Rarely on View, This Large Cutout from Late in the Artist’s Life Will be Installed for Six Months in the DMA Concourse
In 1952 Henri Matisse was asked to create a stained-glass window for the mausoleum of art collector Albert Lasker, and he took on the project with enthusiasm. His full-scale maquette was made with shapes cut out of painted paper and arranged with the help of assistants. This technique allowed the elderly Matisse to remain productive as an artist in his final years, when he was no longer able to paint. Ivy in Flower is one of the most joyous and exuberant of the large cutout works he made at the end of his life.
“Ivy in Flower is one of the first true masterpieces of European modernism to enter the Museum ’s collection,” said Heather MacDonald, The Lillian and James H. Clark Associate Curator of European Art. “It is an exceptionally beautiful example of Matisse’s late passion for the cutout, which was the central medium for the last decade of his career. It’s both strikingly graphic and incredibly lyrical, a work that has an immediate impact but is subtle enough to invite a long look.” Matisse described the maquette in a letter to his son: “I really think it is very beautiful. It has a new harmony.”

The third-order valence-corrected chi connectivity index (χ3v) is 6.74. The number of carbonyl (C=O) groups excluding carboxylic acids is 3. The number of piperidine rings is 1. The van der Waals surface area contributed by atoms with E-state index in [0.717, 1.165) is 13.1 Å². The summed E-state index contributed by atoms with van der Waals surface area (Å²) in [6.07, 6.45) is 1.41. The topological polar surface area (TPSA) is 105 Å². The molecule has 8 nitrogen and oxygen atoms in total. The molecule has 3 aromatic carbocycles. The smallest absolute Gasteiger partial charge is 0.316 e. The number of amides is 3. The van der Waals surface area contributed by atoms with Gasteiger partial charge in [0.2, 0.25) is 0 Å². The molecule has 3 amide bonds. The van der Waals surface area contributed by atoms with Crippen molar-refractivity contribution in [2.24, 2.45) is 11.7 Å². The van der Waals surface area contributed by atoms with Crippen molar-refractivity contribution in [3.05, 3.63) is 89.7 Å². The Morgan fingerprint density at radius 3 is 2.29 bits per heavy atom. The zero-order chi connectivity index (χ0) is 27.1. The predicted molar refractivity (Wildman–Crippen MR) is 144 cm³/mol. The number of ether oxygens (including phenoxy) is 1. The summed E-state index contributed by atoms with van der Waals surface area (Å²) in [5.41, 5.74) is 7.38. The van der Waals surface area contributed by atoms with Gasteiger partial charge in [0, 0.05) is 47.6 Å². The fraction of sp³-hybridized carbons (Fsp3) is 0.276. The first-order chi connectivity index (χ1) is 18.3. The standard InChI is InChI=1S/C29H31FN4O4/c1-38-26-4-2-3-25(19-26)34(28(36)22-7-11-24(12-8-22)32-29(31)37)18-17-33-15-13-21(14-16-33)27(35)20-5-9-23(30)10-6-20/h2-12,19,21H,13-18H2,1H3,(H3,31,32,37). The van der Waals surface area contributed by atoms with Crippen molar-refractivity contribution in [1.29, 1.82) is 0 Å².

Rarely on view because it is a light-sensitive work on paper, Matisse’s beloved Ivy in Flower is installed in the Concourse through December 11, 2011.
Afterlife: The Story of Henri Matisse’s Ivy in Flower is organized by the Dallas Museum of Art and curated by Dr. MacDonald, who will discuss the installation in a gallery talk on June 15 at 12:15p.m. Additional programs will be scheduled while the work of art is on view. For dates and details, visit DallasMuseumofArt.org.
About the Dallas Museum of Art Located in the vibrant Arts District of downtown Dallas, Texas, the Dallas Museum of Art (DMA) ranks among the leading art institutions in the country and is distinguished by its innovative exhibitions and groundbreaking educational programs. At the heart of the Museum and its programs is its global collection, which encompasses more than 24,000 works and spans 5,000 years of history, representing a full range of world cultures. Established in 1903, the Museum welcomes approximately 600,000 visitors annually and acts as a catalyst for community creativity, engaging people of all ages and backgrounds with a diverse spectrum of programm ing, from exhibitions and lectures to concerts, literary readings, and dramatic and dance presentations.
The Dallas Museum of Art is supported in part by the generosity of Museum members and donors and by the citizens of Dallas through the City of Dallas/Office of Cultural Affairs and the Texas Comm ission on the Arts.